Abhartach: Ireland’s Own Vampire

Everyone has heard of Bram Stoker and Dracula. When people think of vampires, they don’t think of Ireland having vampires in their mythology.
    
Abhartach, also known as Avartagh, was Ireland’s own Dracula and many scholars believe that the story was the original inspiration for Bram Stoker to write his famous novel about the Transylvania prince, Vlad the Impaler.
     
AbhartachAbhartach was an evil magician who had very strong dark powers and treated his subjects very cruelly. In some tales it is said that he was a dwarf and others state that he was just badly deformed. Avartagh, which he also known as, is Gaelic for dwarf.  In the Dark Ages, he ruled a small kingdom in Derry. This was a time when Ireland was broken up into many small kingdoms and was ruled by chieftains who usually fought with each other. Abhartach’s subjects hated and feared him so much that they called upon a neighboring chieftain named Cathrain also known as Cathan to kill their evil ruler.
    
Cathrain took on the challenge and killed Abhartach, then buried him standing upright because he was so evil and didn’t deserve a descent burial. The grave didn’t keep him for long. He soon returned and treated his subjects worse by demanding a bowl of blood drained from their veins for food and tribute. Cathrain returned and killed him again. For a second time, Abhartach returned and asked more tributes from his subjects.
    
In aggravation and desperation, Cathrain sought the advice of a Druid and in later tales it was an early saint that gave him advice. In this version, Cathrain’s name is changed to Cathan. He visited a saint who live in Gortnamoyagh Forest on the very edge of Glenallin. It was said that a lone saint known as Eoghan or John lived here. According to local folklore, there exists a formation of a ‘footprint’ in stone and is said to be where John flew up into to the sky to go say Mass.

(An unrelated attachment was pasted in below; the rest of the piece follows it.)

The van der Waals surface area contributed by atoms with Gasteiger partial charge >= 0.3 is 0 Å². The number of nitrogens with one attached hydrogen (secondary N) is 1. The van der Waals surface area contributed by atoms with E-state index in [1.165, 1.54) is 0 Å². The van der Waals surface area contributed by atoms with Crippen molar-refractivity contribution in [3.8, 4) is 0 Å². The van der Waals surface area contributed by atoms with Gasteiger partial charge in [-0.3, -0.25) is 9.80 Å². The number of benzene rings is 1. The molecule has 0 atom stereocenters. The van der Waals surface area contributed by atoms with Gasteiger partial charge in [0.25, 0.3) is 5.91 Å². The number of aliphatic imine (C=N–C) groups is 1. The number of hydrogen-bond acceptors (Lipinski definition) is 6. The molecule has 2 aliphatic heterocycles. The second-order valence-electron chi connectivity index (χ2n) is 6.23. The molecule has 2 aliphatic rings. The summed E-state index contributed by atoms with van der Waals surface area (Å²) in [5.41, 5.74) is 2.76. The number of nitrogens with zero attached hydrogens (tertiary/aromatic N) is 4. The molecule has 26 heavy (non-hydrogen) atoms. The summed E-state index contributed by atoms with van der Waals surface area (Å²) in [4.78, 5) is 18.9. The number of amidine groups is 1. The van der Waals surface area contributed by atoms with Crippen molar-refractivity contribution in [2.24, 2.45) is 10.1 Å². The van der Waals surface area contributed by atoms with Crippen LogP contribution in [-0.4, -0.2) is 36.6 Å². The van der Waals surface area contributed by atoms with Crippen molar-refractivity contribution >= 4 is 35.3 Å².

Rather it came from a saint or a druid, Cathrain was given the advice that Abhartach was of the undead and could not be killed. Abhartach was one of the creatures known as neamh-mairbh meaning the walking dead and also a dearg-dililat, a drinker of human blood. Abhartach couldn’t be killed but he could be restrained. This task could be done by ‘killing’ him with a sword made from yew, then piercing his heart with a yew stake. He then must be buried upside down with thorns and ash twigs scattered around him and then a giant stone must be placed on top of his grave to keep him in.  Also holy thorn bushes must be planted around his grave. Of course, Cathrain did this and there in his grave, Abhartach remains until this day.
    
In 1997, there were attempts to clear the land where the grave exists. Workers were attempting to cut down the thorn tree that arches over the grave until their chainsaw malfunctioned three times.  Also while attempting to lift the great stone off the grave, a steel chain broke, cutting the hand off one of the workmen and his blood soaked the ground around the grave. Needless to say, they got the point and left the grave alone. Abhartach’s grave is now known as Slaghtaverty Dolmen and in local folklore it is known as The Giant’s Grave. The grave is also known as Leacht Abhartach ( Abharach’s Sepulchre ).
    
The tale of Abhartach or Avartagh was first collected into written form in Patrick Weston Joyce’s The Origin and History of Irish Names of Places in 1875. Many scholars believe that this story of Ireland’s vampire is the original inspiration for Bram Stoker’s famous novel, Dracula.  This isn’t hard to believe, considering that Bram Stoker lived in Ireland for a time. Also, his mother was born in Sligo and his maids were from Kerry so it’s not hard to believe that he heard about the dreadful being. Even the name Dracula has an Irish connection. Dracula in Irish was droch-fhoula pronounced droc’ola meaning bad or tainted blood.

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